In our case presented here, we saw a significant difference in refractive and keratometric astigmatisms, which could have meant a greater influence of posterior corneal astigmatism on the total astigmatism. After observing this refractive surprise, we performed topography with the Cassini (i-Optics) to measure the astigmatism of the posterior corneal face (Figure 2). This confirmed our suspicion that the patient had a greater degree of posterior astigmatism than is usual.

A study of error in residual astigmatism prediction after implantation of toric IOLs did not find a significant difference whether the calculation of toricity was done based on total corneal power (as determined by ray-tracing Scheimpflug topography) or with the values of anterior automated keratometry.14 However, particularly in our case, it is evident that the overcorrection of astigmatism could have been reduced if the calculation had been done using the astigmatic value provided by the Cassini topographer.

Since the Baylor nomogram was published by Koch et al,7 multiple formulas have been proposed to reduce residual astigmatism after implantation of toric IOLs, and there is currently a lack of clear consensus on the best formula to use. It has recently been proposed that lower residual astigmatism can be achieved by using vector analysis, which is performed by integrating the posterior corneal astigmatism as measured by Scheimpflug camera with the anterior corneal astigmatism as measured by low-coherence optical reflectometry.15


Surgeons may be able to minimize residual astigmatism after implantation of toric IOLs by taking posterior corneal astigmatism into consideration, especially in eyes in which there is a remarkable difference between the refractive astigmatism and the keratometric astigmatism. Had we done so in the case presented here, a retreatment procedure may likely have been avoidable.

1. Agresta B, Knorz MC, Donatti C, Jackson D. Visual acuity improvements after implantation of toric intraocular lenses in cataract patients with astigmatism: a systematic review. BMC Ophthalmol. 2012;12:41.

2. Alpins N, Ong JKY, Stamatelatos G. Refractive surprise after toric intraocular lens implantation: graph analysis. J Cataract Refract Surg. 2014;40:283-294.

3. Hirnschall N, Hoffmann PC, Draschl P, Maedel S, Findl O. Evaluation of factors influencing the remaining astigmatism after toric intraocular lens implantation. J Refract Surg. 2014;30:394-400.

4. Browne AW, Osher RH. Optimizing precision in toric lens selection by combining keratometry techniques. J Refract Surg. 2014;30:67-72.

5. Hill W, Potvin R. Monte Carlo simulation of expected outcomes with AcrySof toric intraocular lens. BMC Ophthalmol. 2008;8:22.

6. Huang J, Pesudovs K, Wen D, Chen S, Wright T, Wang X, Li Y, Wang Q. Comparison of anterior segment measurements with rotating Scheimpflug photography and partial coherence reflectometry. J Cataract Refract Surg. 2011;37:341-348.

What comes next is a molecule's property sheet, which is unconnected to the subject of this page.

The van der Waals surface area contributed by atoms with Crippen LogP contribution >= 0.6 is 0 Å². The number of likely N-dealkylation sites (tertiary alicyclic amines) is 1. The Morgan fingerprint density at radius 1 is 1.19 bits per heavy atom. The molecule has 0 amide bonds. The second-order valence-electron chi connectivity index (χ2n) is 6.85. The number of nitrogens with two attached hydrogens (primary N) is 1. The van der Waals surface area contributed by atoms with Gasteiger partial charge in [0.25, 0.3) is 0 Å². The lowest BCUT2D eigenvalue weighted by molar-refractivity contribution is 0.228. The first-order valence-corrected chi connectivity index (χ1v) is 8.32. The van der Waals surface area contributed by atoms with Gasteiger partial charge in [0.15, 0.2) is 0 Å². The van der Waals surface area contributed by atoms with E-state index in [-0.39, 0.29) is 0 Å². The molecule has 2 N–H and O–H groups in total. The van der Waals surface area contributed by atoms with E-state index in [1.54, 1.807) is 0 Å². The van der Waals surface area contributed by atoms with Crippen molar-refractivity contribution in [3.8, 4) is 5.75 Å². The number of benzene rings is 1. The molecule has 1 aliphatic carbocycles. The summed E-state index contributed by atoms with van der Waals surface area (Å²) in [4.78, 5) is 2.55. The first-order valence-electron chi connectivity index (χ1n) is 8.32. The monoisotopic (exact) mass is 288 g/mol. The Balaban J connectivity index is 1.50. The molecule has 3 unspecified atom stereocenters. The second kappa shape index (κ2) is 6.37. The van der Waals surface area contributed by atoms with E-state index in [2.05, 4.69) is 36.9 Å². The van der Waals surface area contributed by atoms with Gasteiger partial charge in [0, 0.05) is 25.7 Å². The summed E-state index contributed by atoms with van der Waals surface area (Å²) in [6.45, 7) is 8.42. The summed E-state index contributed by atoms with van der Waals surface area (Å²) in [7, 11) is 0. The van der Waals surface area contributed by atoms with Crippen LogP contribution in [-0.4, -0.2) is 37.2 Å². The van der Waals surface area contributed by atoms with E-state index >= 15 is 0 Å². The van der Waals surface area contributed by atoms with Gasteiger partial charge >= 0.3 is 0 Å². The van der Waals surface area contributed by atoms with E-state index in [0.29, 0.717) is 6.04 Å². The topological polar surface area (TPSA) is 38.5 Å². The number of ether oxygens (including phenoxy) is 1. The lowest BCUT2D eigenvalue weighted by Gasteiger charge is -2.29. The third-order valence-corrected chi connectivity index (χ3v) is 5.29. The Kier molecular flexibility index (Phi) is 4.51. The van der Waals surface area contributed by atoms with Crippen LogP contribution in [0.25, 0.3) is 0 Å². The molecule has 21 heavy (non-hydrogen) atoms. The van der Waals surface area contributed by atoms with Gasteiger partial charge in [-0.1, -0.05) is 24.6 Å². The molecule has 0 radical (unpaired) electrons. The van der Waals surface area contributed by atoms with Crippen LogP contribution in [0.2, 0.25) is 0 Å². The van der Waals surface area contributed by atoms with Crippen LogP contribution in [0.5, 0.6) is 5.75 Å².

7. Koch DD, Ali SF, Weikert MP, et al. Contribution of posterior corneal astigmatism to total corneal astigmatism. J Cataract Refract Surg. 2012;38:2080-2087.

8. Royston JM, Dunne CMM, Barnes DA. Measurement of posterior corneal surface toricity. Optom Vis Sci. 1990;67:757-763.

9. Dunne MCM, Royston JM, Barnes DA. Posterior corneal surface toricity and total corneal astigmatism. Optom Vis Sci. 1991;68:708-710.

10. Ho J-D, Tsai C-Y, Liou S-W. Accuracy of corneal astigmatism estimation by neglecting the posterior corneal surface measurement. Am J Ophthalmol. 2009;147:788-795.

11. Dubbelman M, Sicam VA, van der Heijde GL. The shape of the anterior and posterior surface of the aging human cornea. Vision Res. 2006;46:993-1001.

12. Prisant O, Hoang-Xuan T, Proano C, Hernandez E, Awwad ST, Azar DT. Vector summation of anterior and posterior corneal topographical astigmatism. J Cataract Refract Surg. 2002;28:1636-1643.

13. Modis L Jr, Langenbucher A, Seitz B. Evaluation of normal corneas using the scanning-slit topography/pachymetry system. Cornea. 2004;23:689-694.

14. Zhang L, Sy ME, Mai H, Yu F, Hamilton DR. Effect of posterior corneal astigmatism on refractive outcomes after toric intraocular lens implantation. J Cataract Refract Surg. 2015;41(1):84-89.

15. Reitblat O, Levy A, Kleinmann G, Abulafia A, Assia EI. Effect of posterior corneal astigmatism on power calculation and alignment of toric intraocular lenses: Comparison of methodologies. J Cataract Refract Surg. 2016;42(2):217-225.

Daniel Elies, MD
• Cornea and Refractive Surgery Specialist, Instituto de Microcirugia Ocular, Barcelona, Spain
• Associate Professor of Ophthalmology, ESASO University, Lugano, Italy
• Financial interest: None acknowledged

Jose L. Güell, MD, PhD
• Director, Cornea and Refractive Surgery Unit, Instituto de Microcirugía Ocular, Barcelona, Spain
• Associate Professor of Ophthalmology, Universitat Autonoma de
• Financial disclosure: Consultant (Ophtec, Alcon, Carl Zeiss Meditec, Thea Laboratories, Orca Surgical), Partial owner (Calhoun Vision, Visiometrics)

Pablo Laso, MD
• Fellow, Cornea and Refractive Surgery Unit, Instituto de Microcirugía Ocular, Barcelona, Spain
• Financial interest: None acknowledged

Mercé Morral, MD, PhD
• Cornea and Refractive Surgery Specialist, Instituto de Microcirugia Ocular, Barcelona, Spain
• Financial interest: None acknowledged

Fernando Santander, MD, FEBO
• Fellow, Cornea and Refractive Surgery Unit, Instituto de Microcirugia Ocular, Barcelona, Spain
• Financial interest: None acknowledged